Modelling and prediction of bacterial attachment to polymers

Epa, V.C. and Hook, Andrew L. and Chang, C. and Yang, Jing and Langer, Robert and Anderson, Daniel G. and Williams, P. and Davies, Martyn C. and Alexander, Morgan R. and Winkler, David A. (2014) Modelling and prediction of bacterial attachment to polymers. Advanced Functional Materials, 24 (14). pp. 2085-2093. ISSN 1616-3028

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Abstract

Infection by pathogenic bacteria on implanted and indwelling medical devices during surgery causes large morbidity and mortality worldwide. Attempts to ameliorate this important medical issue have included development of antimicrobial surfaces on materials, ‘no touch’ surgical procedures, and development of materials with inherent low pathogen attachment. The search for new materials is increasingly being carried out by high throughput methods. Efficient methods for extracting knowledge from these large data sets are essential. We used data from a large polymer microarray exposed to three clinical pathogens to derive robust and predictive machine-learning models of pathogen attachment. The models could predict pathogen attachment for the polymer library quantitatively. The models also successfully predicted pathogen attachment for a second-generation library, and identified polymer surface chemistries that enhance or diminish pathogen attachment.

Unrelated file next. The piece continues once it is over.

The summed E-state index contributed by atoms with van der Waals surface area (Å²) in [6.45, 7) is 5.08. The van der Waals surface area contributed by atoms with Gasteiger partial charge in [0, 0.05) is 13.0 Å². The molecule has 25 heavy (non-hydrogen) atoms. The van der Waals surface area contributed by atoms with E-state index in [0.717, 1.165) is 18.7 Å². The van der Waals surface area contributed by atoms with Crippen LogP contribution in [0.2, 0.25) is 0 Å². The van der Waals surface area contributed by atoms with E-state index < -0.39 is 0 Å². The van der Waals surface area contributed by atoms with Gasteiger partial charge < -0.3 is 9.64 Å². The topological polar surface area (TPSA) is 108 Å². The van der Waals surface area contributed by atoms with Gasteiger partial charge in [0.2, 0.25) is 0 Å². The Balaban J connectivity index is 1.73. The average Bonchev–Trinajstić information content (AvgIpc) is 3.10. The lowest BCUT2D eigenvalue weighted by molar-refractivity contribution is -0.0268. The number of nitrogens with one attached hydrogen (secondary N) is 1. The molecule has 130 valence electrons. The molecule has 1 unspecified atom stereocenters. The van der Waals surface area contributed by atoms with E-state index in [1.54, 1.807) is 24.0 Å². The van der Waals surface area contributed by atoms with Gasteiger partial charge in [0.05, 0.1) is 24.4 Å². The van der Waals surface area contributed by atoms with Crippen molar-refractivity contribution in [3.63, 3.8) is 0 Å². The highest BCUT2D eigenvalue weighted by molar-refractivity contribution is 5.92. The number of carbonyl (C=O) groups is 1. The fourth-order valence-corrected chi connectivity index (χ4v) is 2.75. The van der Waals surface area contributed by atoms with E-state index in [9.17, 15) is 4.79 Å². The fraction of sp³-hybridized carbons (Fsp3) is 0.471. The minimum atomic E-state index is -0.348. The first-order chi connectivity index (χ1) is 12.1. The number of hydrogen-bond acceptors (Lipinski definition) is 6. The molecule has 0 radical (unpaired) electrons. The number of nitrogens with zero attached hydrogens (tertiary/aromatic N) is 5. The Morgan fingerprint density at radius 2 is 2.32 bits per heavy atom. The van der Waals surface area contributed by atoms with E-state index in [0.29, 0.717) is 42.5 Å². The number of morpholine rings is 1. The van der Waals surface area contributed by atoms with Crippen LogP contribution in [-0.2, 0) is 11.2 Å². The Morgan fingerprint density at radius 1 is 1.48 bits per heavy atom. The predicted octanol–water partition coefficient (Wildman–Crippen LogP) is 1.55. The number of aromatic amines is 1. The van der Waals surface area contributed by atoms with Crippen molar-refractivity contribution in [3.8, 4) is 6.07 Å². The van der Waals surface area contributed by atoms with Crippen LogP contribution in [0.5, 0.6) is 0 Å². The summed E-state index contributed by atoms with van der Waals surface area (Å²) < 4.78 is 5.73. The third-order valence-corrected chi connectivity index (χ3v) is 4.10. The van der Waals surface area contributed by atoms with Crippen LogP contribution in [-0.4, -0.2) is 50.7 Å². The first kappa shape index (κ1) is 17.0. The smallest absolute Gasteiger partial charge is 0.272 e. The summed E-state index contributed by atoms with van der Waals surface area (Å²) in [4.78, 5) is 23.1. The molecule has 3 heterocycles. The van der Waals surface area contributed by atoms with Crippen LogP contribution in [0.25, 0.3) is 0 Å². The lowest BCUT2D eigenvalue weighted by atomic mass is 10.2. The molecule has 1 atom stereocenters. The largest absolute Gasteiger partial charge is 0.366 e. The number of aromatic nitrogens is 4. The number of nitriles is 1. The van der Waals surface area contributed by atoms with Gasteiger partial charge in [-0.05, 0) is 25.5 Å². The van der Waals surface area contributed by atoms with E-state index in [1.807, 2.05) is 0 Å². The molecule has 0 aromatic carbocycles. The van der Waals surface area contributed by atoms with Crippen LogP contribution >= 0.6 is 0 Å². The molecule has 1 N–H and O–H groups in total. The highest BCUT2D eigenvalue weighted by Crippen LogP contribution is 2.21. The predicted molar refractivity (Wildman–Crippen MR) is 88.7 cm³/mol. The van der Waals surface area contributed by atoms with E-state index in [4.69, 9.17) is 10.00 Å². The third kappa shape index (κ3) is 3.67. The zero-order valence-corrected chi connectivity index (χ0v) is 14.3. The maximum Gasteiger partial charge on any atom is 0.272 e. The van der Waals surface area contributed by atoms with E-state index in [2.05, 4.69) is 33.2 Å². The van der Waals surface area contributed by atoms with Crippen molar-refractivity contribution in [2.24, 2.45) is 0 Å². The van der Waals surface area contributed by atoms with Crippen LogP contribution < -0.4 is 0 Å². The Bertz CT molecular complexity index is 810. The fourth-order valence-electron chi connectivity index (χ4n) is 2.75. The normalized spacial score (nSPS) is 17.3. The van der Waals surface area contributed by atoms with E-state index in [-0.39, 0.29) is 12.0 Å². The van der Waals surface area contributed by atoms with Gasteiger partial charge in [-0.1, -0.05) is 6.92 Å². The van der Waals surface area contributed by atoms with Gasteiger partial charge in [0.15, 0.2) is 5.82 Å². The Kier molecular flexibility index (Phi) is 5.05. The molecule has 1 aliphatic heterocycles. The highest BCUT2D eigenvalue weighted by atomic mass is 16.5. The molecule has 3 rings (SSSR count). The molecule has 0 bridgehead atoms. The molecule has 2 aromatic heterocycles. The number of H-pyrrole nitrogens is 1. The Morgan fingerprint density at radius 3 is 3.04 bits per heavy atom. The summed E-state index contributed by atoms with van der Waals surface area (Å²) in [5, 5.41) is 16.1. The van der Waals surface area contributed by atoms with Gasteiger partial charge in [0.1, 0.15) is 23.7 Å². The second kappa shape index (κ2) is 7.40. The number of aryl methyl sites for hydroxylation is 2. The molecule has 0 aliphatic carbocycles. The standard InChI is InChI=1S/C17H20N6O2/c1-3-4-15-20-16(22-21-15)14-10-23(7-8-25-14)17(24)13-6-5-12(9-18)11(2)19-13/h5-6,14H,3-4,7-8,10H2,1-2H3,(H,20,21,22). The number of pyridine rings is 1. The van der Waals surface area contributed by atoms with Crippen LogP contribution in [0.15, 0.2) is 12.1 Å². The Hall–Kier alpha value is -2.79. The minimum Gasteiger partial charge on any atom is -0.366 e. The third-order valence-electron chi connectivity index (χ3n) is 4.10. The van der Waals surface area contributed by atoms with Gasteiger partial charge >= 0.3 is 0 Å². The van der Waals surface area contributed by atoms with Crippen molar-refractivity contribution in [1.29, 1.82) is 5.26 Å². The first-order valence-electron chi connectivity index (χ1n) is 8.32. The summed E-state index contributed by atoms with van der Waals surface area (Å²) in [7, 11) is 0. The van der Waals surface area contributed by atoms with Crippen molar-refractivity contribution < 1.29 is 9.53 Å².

Item Type: Article
Additional Information: This is the pre-peer reviewed version of the following article: Epa, V. C., Hook, A. L., Chang, C., Yang, J., Langer, R., Anderson, D. G., Williams, P., Davies, M. C., Alexander, M. R. and Winkler, D. A. (2014), Modelling and Prediction of Bacterial Attachment to Polymers. Advanced Functional Materials, 24: 2085-2093. doi: 10.1002/adfm.201302877 which has been published in final form at http://onlinelibrary.wiley.com/doi/10.1002/adfm.201302877/full. This article may be used for non-commercial purposes in accordance with Wiley Terms and Conditions for Self-Archiving.
Keywords: high throughput; structure–property relationship; pathogen attachment; sparse Bayesian methods; medical devices; nosocomial infections
Schools/Departments: University of Nottingham UK Campus > Faculty of Science > School of Pharmacy
Identification Number: https://doi.org/10.1002/adfm.201302877
Depositing User: Alexander, Morgan
Date Deposited: 20 Nov 2015 13:57
Last Modified: 14 Sep 2016 12:14
URI: http://eprints.nottingham.ac.uk/id/eprint/30873

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